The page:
Teachers protest outside Uriah McPhee Primary School.
11.50am UPDATE: MINISTRY OF THE ENVIRONMENT CLEARS STEPHEN DILLETT AND URIAH MCPHEE
FOR RE-OPENING - The Ministry of Education, Science and Technology wishes to advise teachers, and parents/guardians of students attending the Stephen Dillett Primary and Uriah McPhee Primary Schools that the Ministry of The Environment has assessed the clean-up of the debris at the respective schools and presented a report that approves them for re-opening.
The Ministry of Education, Science and Technology believes that it is in the best interest for all parties that the schools be opened for normal operations on Wednesday, 18th September, 2013 at the usual time. Teachers, parents and school board members are invited to visit the schools on Wednesday, 18th September, 2013 to inspect the premises. Again, the Ministry thanks all affected for their cooperation and patience in these matters and will take the necessary steps to ensure that students are not disadvantaged by the disruption to the education.
10.30AM UPDATE: Teachers are outside of the Uriah McPhee school this morning protesting against the conditions at the school. According to BUT president Belinda Wilson, teachers will not be holding classes at the school today as fumes from the ongoing construction work are too much for her members to handle. No students showed up at the school.
Also, at Stephen Dillett, Mrs Wilson said teachers are not teaching today as they are awaiting environmental specialists to inspect the building for fibreglass, which she said poses a health risk to students and teachers alike.
AS EDUCATION officials and the teachers union continue to wrangle over the state of two primary schools in New Providence, it was unclear yesterday if either facility would open today.
Despite assurances from Education Minister Jerome Fitzgerald that they were given the go-ahead to resume classes – prompting officials to advise teachers to return to school at Stephen Dillet, Bahamas Union of Teachers President Belinda Wilson said other issues came up which posed health concerns.
Speaking to The Tribune last evening, Ms Wilson said the union was still not pleased with the general state of Stephen Dillet which led to teachers leaving the facility shortly after noon. At Uriah McPhee, there has been no school either as the air conditioning unit is still not functioning.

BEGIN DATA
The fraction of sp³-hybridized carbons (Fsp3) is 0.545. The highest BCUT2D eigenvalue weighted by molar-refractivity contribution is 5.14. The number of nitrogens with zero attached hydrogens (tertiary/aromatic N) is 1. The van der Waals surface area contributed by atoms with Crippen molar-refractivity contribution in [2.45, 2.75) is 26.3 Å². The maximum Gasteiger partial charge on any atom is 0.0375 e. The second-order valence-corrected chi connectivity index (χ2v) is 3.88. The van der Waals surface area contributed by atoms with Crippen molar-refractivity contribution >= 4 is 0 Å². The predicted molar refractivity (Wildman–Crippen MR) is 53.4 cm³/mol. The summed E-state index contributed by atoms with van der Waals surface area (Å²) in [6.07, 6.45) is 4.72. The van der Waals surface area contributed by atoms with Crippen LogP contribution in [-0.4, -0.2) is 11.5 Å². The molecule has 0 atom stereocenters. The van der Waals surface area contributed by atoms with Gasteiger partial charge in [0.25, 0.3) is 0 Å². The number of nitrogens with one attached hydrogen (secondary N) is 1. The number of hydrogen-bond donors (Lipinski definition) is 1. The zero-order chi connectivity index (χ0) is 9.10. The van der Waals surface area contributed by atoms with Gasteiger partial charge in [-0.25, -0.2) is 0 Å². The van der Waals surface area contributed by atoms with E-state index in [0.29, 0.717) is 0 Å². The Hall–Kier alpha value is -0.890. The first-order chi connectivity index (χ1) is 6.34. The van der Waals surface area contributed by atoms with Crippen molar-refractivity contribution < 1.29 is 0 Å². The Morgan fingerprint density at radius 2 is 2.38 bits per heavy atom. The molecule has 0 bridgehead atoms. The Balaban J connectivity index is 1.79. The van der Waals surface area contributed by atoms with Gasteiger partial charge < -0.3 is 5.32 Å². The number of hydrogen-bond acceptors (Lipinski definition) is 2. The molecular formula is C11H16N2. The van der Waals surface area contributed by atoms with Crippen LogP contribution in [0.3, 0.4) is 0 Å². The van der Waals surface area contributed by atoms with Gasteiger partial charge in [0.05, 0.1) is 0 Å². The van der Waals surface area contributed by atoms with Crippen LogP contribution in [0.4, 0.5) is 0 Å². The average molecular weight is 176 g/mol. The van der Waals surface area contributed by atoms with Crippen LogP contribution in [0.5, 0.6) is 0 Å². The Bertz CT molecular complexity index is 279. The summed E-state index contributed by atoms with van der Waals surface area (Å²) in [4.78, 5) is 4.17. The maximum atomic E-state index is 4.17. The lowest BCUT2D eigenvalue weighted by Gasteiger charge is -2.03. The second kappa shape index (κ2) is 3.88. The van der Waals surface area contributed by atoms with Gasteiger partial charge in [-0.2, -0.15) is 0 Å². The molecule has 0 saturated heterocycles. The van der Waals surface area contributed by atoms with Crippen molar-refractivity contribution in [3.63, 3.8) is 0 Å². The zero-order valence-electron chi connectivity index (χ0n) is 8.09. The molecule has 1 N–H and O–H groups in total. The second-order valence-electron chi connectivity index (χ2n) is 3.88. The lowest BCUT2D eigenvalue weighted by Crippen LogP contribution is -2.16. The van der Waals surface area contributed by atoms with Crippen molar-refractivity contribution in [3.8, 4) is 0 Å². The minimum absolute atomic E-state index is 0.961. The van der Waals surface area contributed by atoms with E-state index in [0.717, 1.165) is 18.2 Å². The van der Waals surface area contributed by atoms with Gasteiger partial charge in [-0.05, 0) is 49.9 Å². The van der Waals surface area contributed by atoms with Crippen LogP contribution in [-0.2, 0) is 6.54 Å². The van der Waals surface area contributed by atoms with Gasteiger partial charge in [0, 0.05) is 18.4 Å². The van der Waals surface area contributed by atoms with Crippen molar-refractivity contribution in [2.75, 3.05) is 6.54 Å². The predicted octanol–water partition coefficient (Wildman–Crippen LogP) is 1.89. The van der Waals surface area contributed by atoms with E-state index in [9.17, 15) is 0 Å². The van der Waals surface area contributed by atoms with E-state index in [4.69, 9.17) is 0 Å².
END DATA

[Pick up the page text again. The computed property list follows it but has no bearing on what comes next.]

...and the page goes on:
She said: “When I got there (Stephen Dillet) only about 20 children were there and the water was off. They say the pipe was broken. The air condition people are still working and we discovered there are fibre glass in the building. Fibre glass causes lung cancer and skin rashes, and a variety of health hazards. Teachers left at 12:30 today.
“We are advising our teachers not to go into the building until further notice. We even discussed alternative sites to have classes.
“Uriah is closed because we are not pleased with how the air condition unit is functioning. We are waiting for a report from the ministry of education but we don’t expect school to be opened tomorrow.”
Earlier, Mr Fitzgerald had said he was advised that all was well at Stephen Dillet.
He said: “We got the clearance from the Ministry of Environment yesterday on the air quality and the teachers and students were asked to report to work today (Tuesday) so I’m not aware of any other concerns. I don’t know what concerns she (Belinda Wilson) will have. We were aware of the work that needed to be done, we had the work completed.
“Uriah McPhee, when the ministry went there they said there are still some issues that they are not satisfied with with regard to the cleaning and removal of the mould and so we did not open the school there and those works are continuing today and the ministry of environment will monitor and we will not put teachers or kids back in that school until we get clearance to do so.”